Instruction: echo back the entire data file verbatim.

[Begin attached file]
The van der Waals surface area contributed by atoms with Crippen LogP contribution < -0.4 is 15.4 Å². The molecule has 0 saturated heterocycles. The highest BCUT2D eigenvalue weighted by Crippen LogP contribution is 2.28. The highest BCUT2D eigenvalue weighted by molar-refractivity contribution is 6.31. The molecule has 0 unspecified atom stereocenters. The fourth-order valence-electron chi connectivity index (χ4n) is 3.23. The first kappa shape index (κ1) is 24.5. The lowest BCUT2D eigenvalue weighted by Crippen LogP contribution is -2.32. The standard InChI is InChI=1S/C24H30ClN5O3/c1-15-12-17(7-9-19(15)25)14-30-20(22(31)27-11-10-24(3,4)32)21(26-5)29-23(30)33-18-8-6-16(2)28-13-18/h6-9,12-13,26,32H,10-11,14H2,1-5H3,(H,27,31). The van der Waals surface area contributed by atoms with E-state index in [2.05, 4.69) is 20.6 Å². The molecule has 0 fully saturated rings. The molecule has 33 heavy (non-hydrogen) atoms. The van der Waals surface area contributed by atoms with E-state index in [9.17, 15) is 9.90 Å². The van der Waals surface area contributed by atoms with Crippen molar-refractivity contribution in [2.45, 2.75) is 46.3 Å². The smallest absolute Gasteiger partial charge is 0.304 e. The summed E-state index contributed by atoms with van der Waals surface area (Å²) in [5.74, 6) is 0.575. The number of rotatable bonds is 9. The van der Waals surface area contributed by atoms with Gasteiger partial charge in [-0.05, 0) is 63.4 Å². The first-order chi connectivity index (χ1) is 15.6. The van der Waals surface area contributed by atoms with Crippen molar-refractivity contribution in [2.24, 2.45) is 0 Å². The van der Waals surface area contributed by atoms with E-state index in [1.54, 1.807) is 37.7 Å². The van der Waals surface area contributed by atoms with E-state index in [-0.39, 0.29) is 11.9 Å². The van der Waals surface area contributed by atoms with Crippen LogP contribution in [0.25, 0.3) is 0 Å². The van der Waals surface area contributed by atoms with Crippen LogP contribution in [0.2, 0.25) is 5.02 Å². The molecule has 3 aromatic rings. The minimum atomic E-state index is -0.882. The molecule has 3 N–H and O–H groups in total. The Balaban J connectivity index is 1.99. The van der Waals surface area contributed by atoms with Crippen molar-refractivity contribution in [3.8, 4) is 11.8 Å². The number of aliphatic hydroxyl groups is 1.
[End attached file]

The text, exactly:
The van der Waals surface area contributed by atoms with Crippen LogP contribution < -0.4 is 15.4 Å². The molecule has 0 saturated heterocycles. The highest BCUT2D eigenvalue weighted by Crippen LogP contribution is 2.28. The highest BCUT2D eigenvalue weighted by molar-refractivity contribution is 6.31. The molecule has 0 unspecified atom stereocenters. The fourth-order valence-electron chi connectivity index (χ4n) is 3.23. The first kappa shape index (κ1) is 24.5. The lowest BCUT2D eigenvalue weighted by Crippen LogP contribution is -2.32. The standard InChI is InChI=1S/C24H30ClN5O3/c1-15-12-17(7-9-19(15)25)14-30-20(22(31)27-11-10-24(3,4)32)21(26-5)29-23(30)33-18-8-6-16(2)28-13-18/h6-9,12-13,26,32H,10-11,14H2,1-5H3,(H,27,31). The van der Waals surface area contributed by atoms with E-state index in [2.05, 4.69) is 20.6 Å². The molecule has 0 fully saturated rings. The molecule has 33 heavy (non-hydrogen) atoms. The van der Waals surface area contributed by atoms with E-state index in [9.17, 15) is 9.90 Å². The van der Waals surface area contributed by atoms with Crippen molar-refractivity contribution in [2.45, 2.75) is 46.3 Å². The smallest absolute Gasteiger partial charge is 0.304 e. The summed E-state index contributed by atoms with van der Waals surface area (Å²) in [5.74, 6) is 0.575. The number of rotatable bonds is 9. The van der Waals surface area contributed by atoms with Gasteiger partial charge in [-0.05, 0) is 63.4 Å². The first-order chi connectivity index (χ1) is 15.6. The van der Waals surface area contributed by atoms with Crippen molar-refractivity contribution in [2.24, 2.45) is 0 Å². The van der Waals surface area contributed by atoms with E-state index in [1.54, 1.807) is 37.7 Å². The van der Waals surface area contributed by atoms with E-state index in [-0.39, 0.29) is 11.9 Å². The van der Waals surface area contributed by atoms with Crippen LogP contribution in [0.25, 0.3) is 0 Å². The van der Waals surface area contributed by atoms with Crippen LogP contribution in [0.2, 0.25) is 5.02 Å². The molecule has 3 aromatic rings. The minimum atomic E-state index is -0.882. The molecule has 3 N–H and O–H groups in total. The Balaban J connectivity index is 1.99. The van der Waals surface area contributed by atoms with Crippen molar-refractivity contribution in [3.8, 4) is 11.8 Å². The number of aliphatic hydroxyl groups is 1.